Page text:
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November 07, 2014


Mark Thomas

Dear Jim

I don't know if you'll receive this message, it being a comment on something you wrote last year. But I will press on, in the hope that you do.

Having read your blog for many years, I'd like to thank you for the insights and words of wisdom that you share. They are constantly an inspiration to me and I'll freely confess that occasionally I share one of your insights with my congregation (I always give you the credit).

To the point of this comment. I read again this entry from 7th Nov 2014 a few days before last Remembrance Sunday and came to it from the context of a family bereavement - the unexpected death of my 50 year old sister.

I know that we each read Scripture through the lens of our particular context, and the experiences of life form part of its makeup. So,a number of your comments have been really helpful, and I just wondered if you might be willing to 'expand' on them a little for me.

Two of your comments in particular struck me:-

1. But for all that I don't believe the dead are happier than the living or that it's better for a human being never to have been born. Why? Because I see the world differently, through the lenses of love incarnate, love crucified and love risen.
Could you expand a little on the 'why?' here

2. The Christian response to Ecclesiastes isn't to prove his perception about the world and human existence is wrong; but to challenge the conclusion that death is better than life.
Sometimes I hear folk allude to Paul in Phil 1 as though the 'deceased one is better of now', especially if they have suffered in life. I've never been entirely happy with that. I'm very struck by your phrase 'challenge the conclusion that death is better than life' and just wondered if you might add a little to that.

Apologies that this comment is overly long. But it comes from the heart of cone very appreciative of your wisdom.
The Lord Bless you,

Jim Gordon

Bob asks two questions, but they touch on the same experience for people of faith - how we think of death, ours or those we love in the light of our faith in Christ and the promise of eternla life. My post was an honest argument with Ecclesiastes and the underlying weariness of that 'gentle cynic'. A human life is a precious and unique gift, initiated and called into being by the creator God. Each human life is an unprecedented act of creative love. We are created for life, and Jesus said I have come that you might have life and life more abundant. Yes, that saying looked to what John the Evangelist called eternal life - but eternal life is not about duration or location, but about the deepest fellowship with the Father through the Son made possible by the Spirit. So I believe the life we live is to be lived, enjoyed, endured, experienced through the lense of a love eternal that created us for this, for life. To ever say or think it would be better not to be born, or death is better than life is to return the gift of ourselves to God, unopened.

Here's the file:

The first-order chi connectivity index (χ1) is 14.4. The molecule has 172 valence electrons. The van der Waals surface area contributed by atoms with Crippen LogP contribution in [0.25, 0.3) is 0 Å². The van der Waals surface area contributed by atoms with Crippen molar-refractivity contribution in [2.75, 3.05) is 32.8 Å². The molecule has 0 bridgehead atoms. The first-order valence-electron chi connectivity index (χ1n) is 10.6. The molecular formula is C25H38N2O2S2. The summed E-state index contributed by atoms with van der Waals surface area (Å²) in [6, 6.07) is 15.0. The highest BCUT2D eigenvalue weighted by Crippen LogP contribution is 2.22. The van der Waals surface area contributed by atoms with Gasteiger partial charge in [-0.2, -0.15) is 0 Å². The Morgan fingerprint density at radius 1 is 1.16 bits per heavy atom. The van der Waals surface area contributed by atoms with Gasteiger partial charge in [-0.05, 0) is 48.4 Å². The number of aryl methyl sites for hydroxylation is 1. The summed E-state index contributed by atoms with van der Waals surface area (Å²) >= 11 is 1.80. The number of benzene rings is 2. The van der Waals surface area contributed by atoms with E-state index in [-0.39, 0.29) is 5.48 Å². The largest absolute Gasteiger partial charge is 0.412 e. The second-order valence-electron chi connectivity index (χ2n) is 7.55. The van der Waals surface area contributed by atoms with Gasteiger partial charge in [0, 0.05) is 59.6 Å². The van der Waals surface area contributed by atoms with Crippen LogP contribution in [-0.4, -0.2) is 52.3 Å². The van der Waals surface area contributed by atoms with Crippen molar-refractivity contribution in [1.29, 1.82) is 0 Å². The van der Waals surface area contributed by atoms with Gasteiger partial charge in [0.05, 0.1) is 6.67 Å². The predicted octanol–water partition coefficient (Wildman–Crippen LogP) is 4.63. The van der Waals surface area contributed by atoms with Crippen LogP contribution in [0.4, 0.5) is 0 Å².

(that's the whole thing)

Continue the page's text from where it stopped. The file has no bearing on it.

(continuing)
As to Paul's words being universalised as an attitude that says the dead are better off than when they were alive, that is to overlook two things I think. First, Paul knew his life was a story nearly finished; his dilemma of whether to stay or go is one of those holy soliloquy's in which he imagines the moment of being in the presence of Christ in heaven, and then looks at his chains and thinks of those Philippian believers. But remember, when push came to shove, as it were, to stay and live for Christ was the better choice. But it wasn't his choice - and I guess I am simply saying that the well meant 'she is in a better place' doesn't always mean, or need not always mean, that any Christian is entitled to devalue or wish to abbreviate the time that God gives.

There is a fatalism in wishing ourselves in heaven prematurely, or privileging death as if life was mere prelude, or preface. We were created to live, to image the Creator, to walk in the new creationand new life that is in Christ, and to do so in the life God has given. Ecclesiastes is a book that shows why, exactly why, the revelation of God is in a person whose life is the source of life, and whose love, incarnate, crucified and risen, calls us to live out our days in life abundant. But when those days are completed we are called into the life of God...I don;t think that is 'better', I think it is different, and the next stage of what it means to be 'In Chrst'.

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